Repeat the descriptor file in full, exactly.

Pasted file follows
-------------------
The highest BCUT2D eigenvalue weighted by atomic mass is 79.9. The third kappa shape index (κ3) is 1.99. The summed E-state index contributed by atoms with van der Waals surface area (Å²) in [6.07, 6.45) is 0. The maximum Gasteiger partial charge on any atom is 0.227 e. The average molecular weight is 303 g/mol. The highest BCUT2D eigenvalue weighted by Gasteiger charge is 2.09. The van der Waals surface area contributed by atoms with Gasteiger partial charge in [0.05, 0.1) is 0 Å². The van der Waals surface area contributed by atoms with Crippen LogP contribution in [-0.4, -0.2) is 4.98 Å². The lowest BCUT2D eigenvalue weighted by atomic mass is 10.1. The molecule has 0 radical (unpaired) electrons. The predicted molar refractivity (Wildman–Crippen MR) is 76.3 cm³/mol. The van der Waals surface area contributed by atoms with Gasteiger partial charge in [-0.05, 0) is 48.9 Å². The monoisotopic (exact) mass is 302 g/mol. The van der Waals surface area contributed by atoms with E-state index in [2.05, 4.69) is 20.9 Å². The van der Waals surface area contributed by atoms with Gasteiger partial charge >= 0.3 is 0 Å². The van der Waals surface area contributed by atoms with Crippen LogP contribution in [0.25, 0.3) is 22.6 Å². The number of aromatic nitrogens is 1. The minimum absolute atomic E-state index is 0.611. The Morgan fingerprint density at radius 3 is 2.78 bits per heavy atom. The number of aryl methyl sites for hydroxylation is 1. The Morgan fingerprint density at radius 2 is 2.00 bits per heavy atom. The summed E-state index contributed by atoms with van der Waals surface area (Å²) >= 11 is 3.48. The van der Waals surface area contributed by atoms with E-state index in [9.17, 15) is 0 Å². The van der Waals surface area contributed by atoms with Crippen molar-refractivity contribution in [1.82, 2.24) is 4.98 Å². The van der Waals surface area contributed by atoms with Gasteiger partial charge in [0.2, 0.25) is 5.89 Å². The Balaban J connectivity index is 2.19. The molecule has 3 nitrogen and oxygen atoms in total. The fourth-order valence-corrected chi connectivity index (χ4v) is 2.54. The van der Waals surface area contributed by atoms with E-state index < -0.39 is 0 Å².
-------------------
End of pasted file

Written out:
The highest BCUT2D eigenvalue weighted by atomic mass is 79.9. The third kappa shape index (κ3) is 1.99. The summed E-state index contributed by atoms with van der Waals surface area (Å²) in [6.07, 6.45) is 0. The maximum Gasteiger partial charge on any atom is 0.227 e. The average molecular weight is 303 g/mol. The highest BCUT2D eigenvalue weighted by Gasteiger charge is 2.09. The van der Waals surface area contributed by atoms with Gasteiger partial charge in [0.05, 0.1) is 0 Å². The van der Waals surface area contributed by atoms with Crippen LogP contribution in [-0.4, -0.2) is 4.98 Å². The lowest BCUT2D eigenvalue weighted by atomic mass is 10.1. The molecule has 0 radical (unpaired) electrons. The predicted molar refractivity (Wildman–Crippen MR) is 76.3 cm³/mol. The van der Waals surface area contributed by atoms with Gasteiger partial charge in [-0.05, 0) is 48.9 Å². The monoisotopic (exact) mass is 302 g/mol. The van der Waals surface area contributed by atoms with E-state index in [2.05, 4.69) is 20.9 Å². The van der Waals surface area contributed by atoms with Gasteiger partial charge >= 0.3 is 0 Å². The van der Waals surface area contributed by atoms with Crippen LogP contribution in [0.25, 0.3) is 22.6 Å². The number of aromatic nitrogens is 1. The minimum absolute atomic E-state index is 0.611. The Morgan fingerprint density at radius 3 is 2.78 bits per heavy atom. The number of aryl methyl sites for hydroxylation is 1. The Morgan fingerprint density at radius 2 is 2.00 bits per heavy atom. The summed E-state index contributed by atoms with van der Waals surface area (Å²) >= 11 is 3.48. The van der Waals surface area contributed by atoms with E-state index in [9.17, 15) is 0 Å². The van der Waals surface area contributed by atoms with Crippen molar-refractivity contribution in [1.82, 2.24) is 4.98 Å². The van der Waals surface area contributed by atoms with Gasteiger partial charge in [0.2, 0.25) is 5.89 Å². The Balaban J connectivity index is 2.19. The molecule has 3 nitrogen and oxygen atoms in total. The fourth-order valence-corrected chi connectivity index (χ4v) is 2.54. The van der Waals surface area contributed by atoms with E-state index < -0.39 is 0 Å².